On Sat, Sep 28, 2002 at 06:06:59PM -0700, Kevin Pilch-Bisson wrote:
> Perforce is not the filesystem. Maybe you are thinking of clearcase. Here's
> how perforce works.
Indeed, I was confused. =) Sorry, they all run together.
> If you forget (hard to do with the read-only thing), there is a command which
> will look at your working copy and check for any files that have been changed
> to be writable, and decide that you wanted to edit them.
Which is what you have to introduce to work around the fact that
the version control system can't control the working copy. When
it is exposed as a file system, it's much easier to handle.
(Indeed, I'd imagine complete DAV-based file systems would operate
like this - flipping write attr on gets a LOCK.)
And, since this would be optional in SVN (see below), the failure
mode is a lot easier to hit. Perhaps, you could add an
--advisory-edit option to checkout, which would enforce that the WC
is checked-out read-only and you can use 'svn edit' to flip it to
write access just for that file. But, if you sustain the current
model of write-access checkouts and then using 'svn edit,' you're
going to screw up more often that not.
The problem is that if we introduce advisory edit functionality
(or an interface that does), that same interface is what is going to
*have* to implement advisory server-level locking. If you want to
suggest that we have to do:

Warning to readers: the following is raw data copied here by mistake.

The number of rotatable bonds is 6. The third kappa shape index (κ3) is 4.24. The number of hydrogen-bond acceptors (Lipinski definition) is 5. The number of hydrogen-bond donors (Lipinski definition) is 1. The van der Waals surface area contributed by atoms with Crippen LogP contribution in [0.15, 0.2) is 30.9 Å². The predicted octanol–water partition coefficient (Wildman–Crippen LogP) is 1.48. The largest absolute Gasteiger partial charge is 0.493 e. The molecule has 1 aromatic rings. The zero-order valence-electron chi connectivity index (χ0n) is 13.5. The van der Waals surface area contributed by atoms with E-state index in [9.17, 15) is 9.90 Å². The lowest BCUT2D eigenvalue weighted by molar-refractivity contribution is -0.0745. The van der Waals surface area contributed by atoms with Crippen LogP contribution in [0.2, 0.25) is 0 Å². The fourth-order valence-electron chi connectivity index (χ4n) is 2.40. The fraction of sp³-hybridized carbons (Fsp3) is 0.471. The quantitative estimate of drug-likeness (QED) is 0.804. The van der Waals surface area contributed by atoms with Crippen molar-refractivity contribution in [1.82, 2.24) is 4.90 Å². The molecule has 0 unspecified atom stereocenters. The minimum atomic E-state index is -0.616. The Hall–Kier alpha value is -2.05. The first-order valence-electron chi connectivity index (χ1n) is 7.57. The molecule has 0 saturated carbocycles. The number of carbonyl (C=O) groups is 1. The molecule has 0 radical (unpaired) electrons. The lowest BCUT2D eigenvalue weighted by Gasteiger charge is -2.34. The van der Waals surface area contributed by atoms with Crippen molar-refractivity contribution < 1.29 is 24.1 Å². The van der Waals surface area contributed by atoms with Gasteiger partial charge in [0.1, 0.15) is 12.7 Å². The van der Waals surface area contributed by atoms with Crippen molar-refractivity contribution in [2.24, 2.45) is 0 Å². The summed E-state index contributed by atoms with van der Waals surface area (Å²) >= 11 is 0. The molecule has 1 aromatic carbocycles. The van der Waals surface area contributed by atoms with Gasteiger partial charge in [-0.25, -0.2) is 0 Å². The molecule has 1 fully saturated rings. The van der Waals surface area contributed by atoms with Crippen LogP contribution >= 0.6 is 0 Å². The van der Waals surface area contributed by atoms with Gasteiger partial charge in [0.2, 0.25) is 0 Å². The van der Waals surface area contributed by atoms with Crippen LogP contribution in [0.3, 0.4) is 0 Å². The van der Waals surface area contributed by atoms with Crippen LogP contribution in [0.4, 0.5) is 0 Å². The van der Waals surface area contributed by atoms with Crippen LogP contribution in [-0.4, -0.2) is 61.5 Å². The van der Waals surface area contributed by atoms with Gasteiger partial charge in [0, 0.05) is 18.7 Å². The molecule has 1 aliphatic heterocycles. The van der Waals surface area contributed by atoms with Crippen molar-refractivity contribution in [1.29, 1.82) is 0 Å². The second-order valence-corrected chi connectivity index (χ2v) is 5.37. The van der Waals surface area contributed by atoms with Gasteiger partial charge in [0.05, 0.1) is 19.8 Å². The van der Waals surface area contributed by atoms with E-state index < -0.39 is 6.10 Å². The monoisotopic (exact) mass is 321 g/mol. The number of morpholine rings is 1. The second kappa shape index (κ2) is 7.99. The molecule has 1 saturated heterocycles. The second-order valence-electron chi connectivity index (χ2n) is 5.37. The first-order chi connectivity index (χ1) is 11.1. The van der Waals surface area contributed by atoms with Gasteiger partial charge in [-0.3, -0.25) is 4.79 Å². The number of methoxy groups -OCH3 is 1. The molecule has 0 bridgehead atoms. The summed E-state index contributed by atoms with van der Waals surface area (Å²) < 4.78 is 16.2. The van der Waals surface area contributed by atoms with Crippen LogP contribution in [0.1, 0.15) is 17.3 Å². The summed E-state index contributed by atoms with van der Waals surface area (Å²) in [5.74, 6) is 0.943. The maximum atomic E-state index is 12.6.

svn local-edit foo or svn edit foo
svn server-edit foo svn lock foo
Ugh. So, while you might think the server isn't involved now, it's
going to *have* to be when we introduce advisory locking. I think
the options (from the user perspective) mean the same thing - that
I intend to modify this file - hence, we should do whatever we
have to for this file. In most cases, the user doesn't care where
that happens - client-side or server-side or both.
So, that can mean that we locally note that this file is going to be
modified, but on a RA that supports locking, that also means that
the lock has to be taken out. As a side-effect of holding the
advisory lock, the client can be smart and skip the stat() calls
for those files that don't have a lock.
Yes, you could attempt to add a "--no-server" option to edit
which won't grab the advisory lock on the server, but I'd argue
that's not what the user wants - if the WC is by default read-only,
then the repository should require locks to modify. 'svn lock foo'
could also run 'svn edit foo' if needed, but that's ugly, too. So,
I think these items are incredibly intertwined.
> Yes there are failure modes, but I don't see why they are troublesome.
Because we're going to have to offer both models - the CVS model and
the Perforce model. You're going to miss the point of SVN if we
decide to abandon the CVS model and enforce everyone to do 'svn edit'
before letting them modify the file. So, it must be an alternative
and one that can't mix with checkouts using the CVS model. -- justin
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Received on Sun Sep 29 03:43:39 2002